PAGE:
Jayaprakash Satyamurthy reviews Birth A.D‘s new album ‘I Blame You‘, released via Unspeakable Axe Records.
Cut the crap, here’s the thrash.
When this whole thrash revival scene kicked off, it didn’t take long for my excitement to turn to ennui. Blame it on one too many faceless bands who’d spent more time hunting down hi-top sneakers and bullet belts than they did on their songcraft; blame it on record companies eager to cash in and releasing material that tried too hard to ape the highlights from Bonded By Blood or Kill ‘Em All without aspiring to the same level of quality, never mind originality.
Birth AD, whose crossover thrash/hardcore sound reminds me of S.O.D., D.R.I. and the likes, kicks that whole scene to the curb with their righteous, one-minute-forty-one-second ‘Mission Statement’. Eschewing the unearned populism of so many wannabe thrash bands, frontman/bassist Jeff declaims ‘we won’t write any songs about thrash/or put it on our t-shirts for easy cash/we’ll never tell you to get in the pit/we don’t give a shit’. It helps that this statement of purpose is delivered over a buoyant, breathless punk-metal riff-fest, straightforward but never monotonous and, despite its short running time, not without a certain modicum of musical development.
The rest of the album follows in the same vein, delivering one short, cynical anthem after another. Songs like ‘Failed State’ and ‘Popular War’ take on political issues while ‘I Blame You’ and ‘Short Bus Society’ sees the band taking a jaundiced view of the blowhards, wingnuts and common folk who are as much to blame for the state of things. Before you start thinking this is all heavy political activism, like a punked-up RATM, the great thing about Birth AD, and what connects them more deeply to the subgenre they’re working in is the sense of fun – there’s just something in the snotty delivery, the gang shouts and the relentless, effusive energy of the band that makes it hard to keep a straight face.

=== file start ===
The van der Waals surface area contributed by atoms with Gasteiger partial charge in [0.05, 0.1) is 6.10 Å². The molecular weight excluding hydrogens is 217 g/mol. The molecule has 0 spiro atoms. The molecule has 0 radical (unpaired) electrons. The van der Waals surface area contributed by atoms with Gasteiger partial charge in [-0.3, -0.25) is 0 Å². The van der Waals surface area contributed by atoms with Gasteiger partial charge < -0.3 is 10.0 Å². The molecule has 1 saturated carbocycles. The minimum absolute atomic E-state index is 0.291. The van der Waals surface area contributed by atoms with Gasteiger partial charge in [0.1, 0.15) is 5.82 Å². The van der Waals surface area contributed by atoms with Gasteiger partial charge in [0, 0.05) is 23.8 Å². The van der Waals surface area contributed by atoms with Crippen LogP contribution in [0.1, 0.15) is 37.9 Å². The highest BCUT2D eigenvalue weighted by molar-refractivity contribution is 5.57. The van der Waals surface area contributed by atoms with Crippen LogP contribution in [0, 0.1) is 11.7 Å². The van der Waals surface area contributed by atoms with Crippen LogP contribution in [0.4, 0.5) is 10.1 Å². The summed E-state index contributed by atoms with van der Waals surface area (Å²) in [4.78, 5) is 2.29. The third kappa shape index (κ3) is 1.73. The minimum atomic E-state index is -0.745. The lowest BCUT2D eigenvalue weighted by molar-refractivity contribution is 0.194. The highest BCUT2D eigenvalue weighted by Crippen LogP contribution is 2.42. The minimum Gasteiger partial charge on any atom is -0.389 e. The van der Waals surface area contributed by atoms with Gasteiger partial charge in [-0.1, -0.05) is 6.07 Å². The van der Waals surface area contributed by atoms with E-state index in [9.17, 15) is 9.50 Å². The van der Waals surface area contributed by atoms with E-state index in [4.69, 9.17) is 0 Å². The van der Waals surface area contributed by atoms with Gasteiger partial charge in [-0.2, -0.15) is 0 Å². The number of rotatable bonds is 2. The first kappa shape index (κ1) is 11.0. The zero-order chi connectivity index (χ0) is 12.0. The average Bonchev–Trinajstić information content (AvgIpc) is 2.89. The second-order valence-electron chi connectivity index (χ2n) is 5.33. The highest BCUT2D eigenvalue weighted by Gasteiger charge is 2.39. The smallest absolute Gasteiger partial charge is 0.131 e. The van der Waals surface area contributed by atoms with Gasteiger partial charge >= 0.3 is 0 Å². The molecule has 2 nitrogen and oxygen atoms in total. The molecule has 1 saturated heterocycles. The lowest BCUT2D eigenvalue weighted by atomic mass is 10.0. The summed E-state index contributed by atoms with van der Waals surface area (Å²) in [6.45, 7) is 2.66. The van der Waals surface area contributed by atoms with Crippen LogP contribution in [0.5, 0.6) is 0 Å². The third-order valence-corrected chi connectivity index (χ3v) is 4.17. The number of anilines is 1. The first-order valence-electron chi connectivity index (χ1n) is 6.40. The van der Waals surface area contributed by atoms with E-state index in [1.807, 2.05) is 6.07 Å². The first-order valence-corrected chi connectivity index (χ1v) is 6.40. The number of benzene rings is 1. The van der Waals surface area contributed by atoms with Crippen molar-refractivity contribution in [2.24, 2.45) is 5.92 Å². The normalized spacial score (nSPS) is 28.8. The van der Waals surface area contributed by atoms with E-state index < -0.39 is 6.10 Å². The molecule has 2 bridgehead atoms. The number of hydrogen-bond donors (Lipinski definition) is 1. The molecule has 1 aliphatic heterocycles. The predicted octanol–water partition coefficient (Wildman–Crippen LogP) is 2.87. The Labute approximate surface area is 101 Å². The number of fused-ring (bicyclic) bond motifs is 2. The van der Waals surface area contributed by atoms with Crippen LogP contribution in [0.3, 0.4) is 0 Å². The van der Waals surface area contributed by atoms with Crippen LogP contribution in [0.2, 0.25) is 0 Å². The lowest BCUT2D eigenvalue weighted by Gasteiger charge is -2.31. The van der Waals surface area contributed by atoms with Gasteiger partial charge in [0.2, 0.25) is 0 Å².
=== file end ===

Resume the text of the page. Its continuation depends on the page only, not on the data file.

Dark Descent Records has long been one of the most consistent labels in the death/doom/black metal scene; this is the debut release from their thrash sub-label, Unspeakable Axe Records. The integrity and quality of this release, all the way down to the memorable cover art, suggest that we can expect good things from both the label and the band.